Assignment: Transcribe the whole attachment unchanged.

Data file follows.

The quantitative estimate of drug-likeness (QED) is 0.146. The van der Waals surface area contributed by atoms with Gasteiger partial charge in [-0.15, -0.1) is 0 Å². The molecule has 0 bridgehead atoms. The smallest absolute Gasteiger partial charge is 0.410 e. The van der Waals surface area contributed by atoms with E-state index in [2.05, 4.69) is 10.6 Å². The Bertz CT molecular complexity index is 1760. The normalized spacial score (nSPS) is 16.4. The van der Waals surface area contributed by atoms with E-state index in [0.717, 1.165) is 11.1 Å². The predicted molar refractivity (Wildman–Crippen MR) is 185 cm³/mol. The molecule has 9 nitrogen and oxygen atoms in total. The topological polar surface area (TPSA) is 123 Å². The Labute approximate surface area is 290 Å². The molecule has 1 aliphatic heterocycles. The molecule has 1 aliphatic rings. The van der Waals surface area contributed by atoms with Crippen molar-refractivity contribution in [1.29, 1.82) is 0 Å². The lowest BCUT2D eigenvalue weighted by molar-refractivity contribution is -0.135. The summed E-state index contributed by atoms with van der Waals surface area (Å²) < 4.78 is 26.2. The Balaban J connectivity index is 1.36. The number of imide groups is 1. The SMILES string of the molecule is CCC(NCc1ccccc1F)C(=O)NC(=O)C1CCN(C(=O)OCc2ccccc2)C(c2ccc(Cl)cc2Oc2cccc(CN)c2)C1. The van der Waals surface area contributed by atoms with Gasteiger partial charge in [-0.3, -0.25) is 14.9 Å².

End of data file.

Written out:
The quantitative estimate of drug-likeness (QED) is 0.146. The van der Waals surface area contributed by atoms with Gasteiger partial charge in [-0.15, -0.1) is 0 Å². The molecule has 0 bridgehead atoms. The smallest absolute Gasteiger partial charge is 0.410 e. The van der Waals surface area contributed by atoms with E-state index in [2.05, 4.69) is 10.6 Å². The Bertz CT molecular complexity index is 1760. The normalized spacial score (nSPS) is 16.4. The van der Waals surface area contributed by atoms with E-state index in [0.717, 1.165) is 11.1 Å². The predicted molar refractivity (Wildman–Crippen MR) is 185 cm³/mol. The molecule has 9 nitrogen and oxygen atoms in total. The topological polar surface area (TPSA) is 123 Å². The Labute approximate surface area is 290 Å². The molecule has 1 aliphatic heterocycles. The molecule has 1 aliphatic rings. The van der Waals surface area contributed by atoms with Crippen molar-refractivity contribution in [1.29, 1.82) is 0 Å². The lowest BCUT2D eigenvalue weighted by molar-refractivity contribution is -0.135. The summed E-state index contributed by atoms with van der Waals surface area (Å²) < 4.78 is 26.2. The Balaban J connectivity index is 1.36. The number of imide groups is 1. The SMILES string of the molecule is CCC(NCc1ccccc1F)C(=O)NC(=O)C1CCN(C(=O)OCc2ccccc2)C(c2ccc(Cl)cc2Oc2cccc(CN)c2)C1. The van der Waals surface area contributed by atoms with Gasteiger partial charge in [-0.3, -0.25) is 14.9 Å².